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Tech & Science NASA solar probe 'alive and well' after first encounter with the sun

03:30  09 november  2018
03:30  09 november  2018 Source:   cnet.com

NASA’s Parker Solar Probe is now the closest to the Sun that any spacecraft has ever been

NASA’s Parker Solar Probe is now the closest to the Sun that any spacecraft has ever been NASA's much-hyped mission to "touch the Sun" has only been underway for a couple of months, but it's already achieved something that no other spacecraft before it has. The plucky Parker Solar Probe is now closer to the Sun than any other spacecraft before it, coming within 26.55 million miles of our star on October 29th, and of course it’s still pushing onward. Its current distance from the Sun is still quite large, but that’ll change as the probe continues to creep closer and closer, eventually reaching just a few million miles from the center of the Solar System. Its closest approach should bring it within 3.

That will set up the first solar encounter in November. Altogether, the Parker probe will make 24 It was the first time NASA named a spacecraft after someone still alive , and Parker wasn't about to By better understanding the sun 's life-giving and sometimes violent nature, Earthlings can better

How NASA 's Parker solar probe is preparing for an encounter with the sun - video. A last-minute technical problem has delayed Nasa ’s unprecedented flight to the After the first Venus flyby in late September, the spacecraft will reach the sun in November and beam home its first data in December.

NASA solar probe 'alive and well' after first encounter with the sun© CNET NASA's Parker Probe: Everything you need to know the plan to 'touch the sun'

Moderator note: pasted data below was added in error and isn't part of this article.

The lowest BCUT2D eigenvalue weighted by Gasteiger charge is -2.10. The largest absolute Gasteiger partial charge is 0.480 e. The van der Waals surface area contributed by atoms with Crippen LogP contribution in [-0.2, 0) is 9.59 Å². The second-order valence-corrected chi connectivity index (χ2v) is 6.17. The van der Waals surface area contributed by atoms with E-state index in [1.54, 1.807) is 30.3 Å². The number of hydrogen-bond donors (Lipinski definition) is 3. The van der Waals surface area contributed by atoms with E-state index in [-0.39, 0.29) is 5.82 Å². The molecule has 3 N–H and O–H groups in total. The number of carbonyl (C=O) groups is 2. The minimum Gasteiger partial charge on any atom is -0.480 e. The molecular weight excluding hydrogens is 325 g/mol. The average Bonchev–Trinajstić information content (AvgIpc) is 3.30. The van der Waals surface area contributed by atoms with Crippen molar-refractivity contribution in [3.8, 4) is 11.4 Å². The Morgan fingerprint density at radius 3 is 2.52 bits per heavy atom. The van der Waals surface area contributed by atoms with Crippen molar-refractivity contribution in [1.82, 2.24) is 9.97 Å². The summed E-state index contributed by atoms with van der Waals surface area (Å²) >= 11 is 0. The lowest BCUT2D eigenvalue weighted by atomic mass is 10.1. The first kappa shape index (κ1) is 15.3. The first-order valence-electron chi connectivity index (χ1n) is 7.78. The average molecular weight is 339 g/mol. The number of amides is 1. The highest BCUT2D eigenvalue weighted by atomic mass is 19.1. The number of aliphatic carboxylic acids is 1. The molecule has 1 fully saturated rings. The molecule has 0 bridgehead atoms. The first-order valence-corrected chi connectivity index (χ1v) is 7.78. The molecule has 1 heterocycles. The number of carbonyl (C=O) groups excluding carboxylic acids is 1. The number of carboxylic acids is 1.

After coming closer to the sun than any other man-made object in history, the Parker Solar Probe is in good health, NASA reports. High fives all round!

NASA solar probe 'alive and well' after first encounter with the sun© Provided by CBS Interactive Inc. parkerinfrontofsun-tb

On Wednesday, the probe's status beacon beamed back an "A" -- the best of the four possible status updates -- suggesting Parker is operating well. Even if there were any issues, the probe fixed them autonomously, while in space, travelling at hundreds of thousands of miles per hour.

The probe's perihelion, or the point in orbit where it's closest to the sun, came on Nov. 5, where it reached a top speed of 213,200 miles per hour -- fast enough to get it from New York to Boston in 3.7 seconds. At its current distance of around 15 million miles from the sun's "surface", the probe's cutting-edge heat shield protected it from temperatures reaching 820 degrees Fahrenheit. By the end of the mission, the shield will be exposed to temperatures of 2,500 degrees Fahrenheit.

Hot.

Parker, now a dual world-record holder, will continue to collect data until Nov. 11, the end of its first "solar encounter phase" which began on Oct. 31.

After the retirement of revolutionary space telescope Kepler, the sad demise of Dawn and the grim outlook for Mars explorer Opportunity, it's nice to get a wholly positive update from our interplanetary space robots. Parker's mission will bring it back within 15 million miles of the sun on April 4, 2019, as it continues its seven-year mission to get ever closer to our star.


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